For many Christians, they want their spiritual growth like their food: fast.

Our culture has brought up Millennials to want and expect things fast. The hard thing about our culture is that not only do we want things fast, we want them to be of the highest quality as well. When a new app comes out, a new Netflix series, a new Facebook feature, or whatever it may be, we want it fast, easy to work, and of excellent quality – hopefully like nothing we’ve already seen or experienced. The problem with this Millennial expectation is that it’s created an incredible epidemic of impatience.


The reality is that not everything will meet that expectation, resulting in impatience, resulting in annoyance/irritation, resulting in anger/frustration, and finally resulting in a distaste and rejection of *insert unmet expectation here. 

Spiritual Maturity and Impatience

One of the many ramifications of this epidemic of impatience is that it’s seeped into the Christian’s spiritual growth.

Christians today are impatient when it comes to their spiritual maturity. They want to be like Jesus – fast and genuinely. But here’s the reality: we don’t mature overnight. As much as we would love to be perfectly loving, gracious, kind, forgiving, compassionate, and generous overnight, it’s just not going to happen.

All of Life

You see, the journey of sanctification (becoming more like Christ) is a “whole life” thing. Living a Christian life isn’t like wearing a new outfit. To wear a new outfit, you simply pick out a few pieces of clothing, purchase it, put it on, and you’re done! But living a Christian life isn’t just an outward change. The Christian is literally a “new creation.” Paul, in 2 Corinthians 5:17, writes, “…if anyone is in Christ, he is a new creation. The old has passed away; behold, the new has come.” And Jesus Himself while talking with Nicodemus says, “Truly, truly, I say to you, unless one is born again, he cannot see the kingdom of God” (John 3:3).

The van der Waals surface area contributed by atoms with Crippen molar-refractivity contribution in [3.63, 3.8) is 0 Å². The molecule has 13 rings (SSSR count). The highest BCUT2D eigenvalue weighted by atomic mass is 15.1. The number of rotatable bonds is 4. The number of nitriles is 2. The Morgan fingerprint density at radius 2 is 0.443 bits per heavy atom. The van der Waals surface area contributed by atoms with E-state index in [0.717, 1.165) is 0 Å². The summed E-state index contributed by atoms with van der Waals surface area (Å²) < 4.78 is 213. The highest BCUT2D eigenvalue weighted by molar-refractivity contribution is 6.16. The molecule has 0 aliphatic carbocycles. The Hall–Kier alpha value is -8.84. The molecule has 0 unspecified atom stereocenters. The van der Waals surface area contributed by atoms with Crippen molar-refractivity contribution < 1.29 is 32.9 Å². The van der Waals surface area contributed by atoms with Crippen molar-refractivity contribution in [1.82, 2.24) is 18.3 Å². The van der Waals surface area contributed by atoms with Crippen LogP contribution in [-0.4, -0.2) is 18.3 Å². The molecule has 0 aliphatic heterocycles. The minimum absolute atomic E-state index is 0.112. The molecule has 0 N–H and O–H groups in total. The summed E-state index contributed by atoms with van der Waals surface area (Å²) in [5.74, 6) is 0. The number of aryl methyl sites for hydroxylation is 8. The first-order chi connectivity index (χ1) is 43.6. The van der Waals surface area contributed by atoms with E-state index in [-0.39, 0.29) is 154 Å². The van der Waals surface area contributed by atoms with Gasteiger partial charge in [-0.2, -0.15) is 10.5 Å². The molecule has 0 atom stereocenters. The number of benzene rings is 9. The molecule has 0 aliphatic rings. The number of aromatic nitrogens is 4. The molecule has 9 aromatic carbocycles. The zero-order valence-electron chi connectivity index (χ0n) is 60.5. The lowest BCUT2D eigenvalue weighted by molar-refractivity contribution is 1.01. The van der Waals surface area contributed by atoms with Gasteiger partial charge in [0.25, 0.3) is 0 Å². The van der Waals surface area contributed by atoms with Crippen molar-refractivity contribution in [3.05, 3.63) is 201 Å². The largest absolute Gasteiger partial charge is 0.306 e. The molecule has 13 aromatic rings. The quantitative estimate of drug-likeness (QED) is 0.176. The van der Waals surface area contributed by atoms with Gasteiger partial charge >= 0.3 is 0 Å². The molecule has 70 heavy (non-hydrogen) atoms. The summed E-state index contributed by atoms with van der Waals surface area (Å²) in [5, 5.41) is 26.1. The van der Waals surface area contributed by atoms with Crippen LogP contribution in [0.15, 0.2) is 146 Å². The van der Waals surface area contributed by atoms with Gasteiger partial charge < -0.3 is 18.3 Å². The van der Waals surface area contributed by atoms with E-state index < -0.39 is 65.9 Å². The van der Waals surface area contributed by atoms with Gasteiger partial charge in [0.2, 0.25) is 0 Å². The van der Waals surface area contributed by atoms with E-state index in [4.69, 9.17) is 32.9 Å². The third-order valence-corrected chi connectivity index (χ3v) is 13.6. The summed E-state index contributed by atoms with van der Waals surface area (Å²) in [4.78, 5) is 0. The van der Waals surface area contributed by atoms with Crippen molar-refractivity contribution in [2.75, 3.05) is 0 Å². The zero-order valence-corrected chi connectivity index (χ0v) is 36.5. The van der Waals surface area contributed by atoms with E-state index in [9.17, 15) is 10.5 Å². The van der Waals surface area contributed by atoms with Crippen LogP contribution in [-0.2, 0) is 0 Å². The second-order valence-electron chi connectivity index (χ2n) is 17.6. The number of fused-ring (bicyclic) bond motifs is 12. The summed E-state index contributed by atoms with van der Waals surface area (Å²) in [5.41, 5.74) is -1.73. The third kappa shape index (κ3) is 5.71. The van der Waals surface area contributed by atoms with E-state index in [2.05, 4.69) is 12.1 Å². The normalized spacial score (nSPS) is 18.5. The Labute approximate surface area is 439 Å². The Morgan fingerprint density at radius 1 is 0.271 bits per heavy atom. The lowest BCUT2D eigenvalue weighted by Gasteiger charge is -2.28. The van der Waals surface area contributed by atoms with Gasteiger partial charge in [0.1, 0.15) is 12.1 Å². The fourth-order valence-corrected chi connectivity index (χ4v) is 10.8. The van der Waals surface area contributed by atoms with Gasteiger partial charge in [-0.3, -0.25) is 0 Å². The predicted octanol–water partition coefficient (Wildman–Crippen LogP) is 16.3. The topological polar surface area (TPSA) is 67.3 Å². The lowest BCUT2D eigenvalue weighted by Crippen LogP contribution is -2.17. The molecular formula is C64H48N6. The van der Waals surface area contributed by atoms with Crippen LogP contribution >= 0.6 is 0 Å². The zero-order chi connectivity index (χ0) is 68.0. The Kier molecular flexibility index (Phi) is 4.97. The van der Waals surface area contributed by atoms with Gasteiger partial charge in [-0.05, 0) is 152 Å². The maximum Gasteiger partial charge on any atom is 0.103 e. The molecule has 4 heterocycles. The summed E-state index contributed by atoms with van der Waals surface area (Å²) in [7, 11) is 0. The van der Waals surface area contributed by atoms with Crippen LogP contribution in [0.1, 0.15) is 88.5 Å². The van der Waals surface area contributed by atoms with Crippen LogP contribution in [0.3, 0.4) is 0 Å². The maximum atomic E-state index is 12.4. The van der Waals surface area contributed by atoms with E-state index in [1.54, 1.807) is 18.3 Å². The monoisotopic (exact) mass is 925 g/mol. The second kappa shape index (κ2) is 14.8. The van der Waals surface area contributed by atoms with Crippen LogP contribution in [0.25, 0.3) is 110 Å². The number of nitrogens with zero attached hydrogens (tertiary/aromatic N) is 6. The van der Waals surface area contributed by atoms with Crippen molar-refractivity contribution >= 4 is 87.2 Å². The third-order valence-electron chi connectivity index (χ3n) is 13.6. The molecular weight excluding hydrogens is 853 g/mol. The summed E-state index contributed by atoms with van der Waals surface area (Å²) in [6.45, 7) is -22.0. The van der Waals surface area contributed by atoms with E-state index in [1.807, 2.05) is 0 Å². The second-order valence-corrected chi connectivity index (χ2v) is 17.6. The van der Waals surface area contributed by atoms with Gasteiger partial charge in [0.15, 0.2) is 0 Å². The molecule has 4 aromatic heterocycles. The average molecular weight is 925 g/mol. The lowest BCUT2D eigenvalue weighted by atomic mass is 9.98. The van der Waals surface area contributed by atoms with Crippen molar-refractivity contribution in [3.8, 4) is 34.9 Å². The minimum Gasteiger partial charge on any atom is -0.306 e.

A Christian is Born Again, and Therefore a New Creature.

If anyone has seen a newborn baby, you know that you’ll have to wait at least 4-5 years before you can have a somewhat coherent conversation with them. In the same way, the Christian life takes time. Sanctification takes time.

So What?

So, where do you start? Jesus, in John 17:17, says to His Father, “Sanctify them in the truth; Your Word is truth.” What does He mean? He means that we are sanctified (made like Jesus) through and by the truth. What’s the truth? The Word of God. Start with the Bible. Read it, reread it, read it again, and pray all the while.

In the same way, the Christian life takes time. Sanctification takes time. Yes, patience is a must.

The challenge that every Christian will have in this is to reject the notion that suggests you can change overnight, and prepare your heart and mind for a long, difficult, and seemingly impossible journey. Yes, patience is a must.

But what’s the beautiful thing about this long, difficult, and seemingly impossible journey? I can think of two things off the top of my head:

1) Indescribable joy throughout, and
2) You’re heading for Jesus.


This article was originally published on March 1, 2017: You’re Not Going to Mature Overnight by Isaac Dagneau.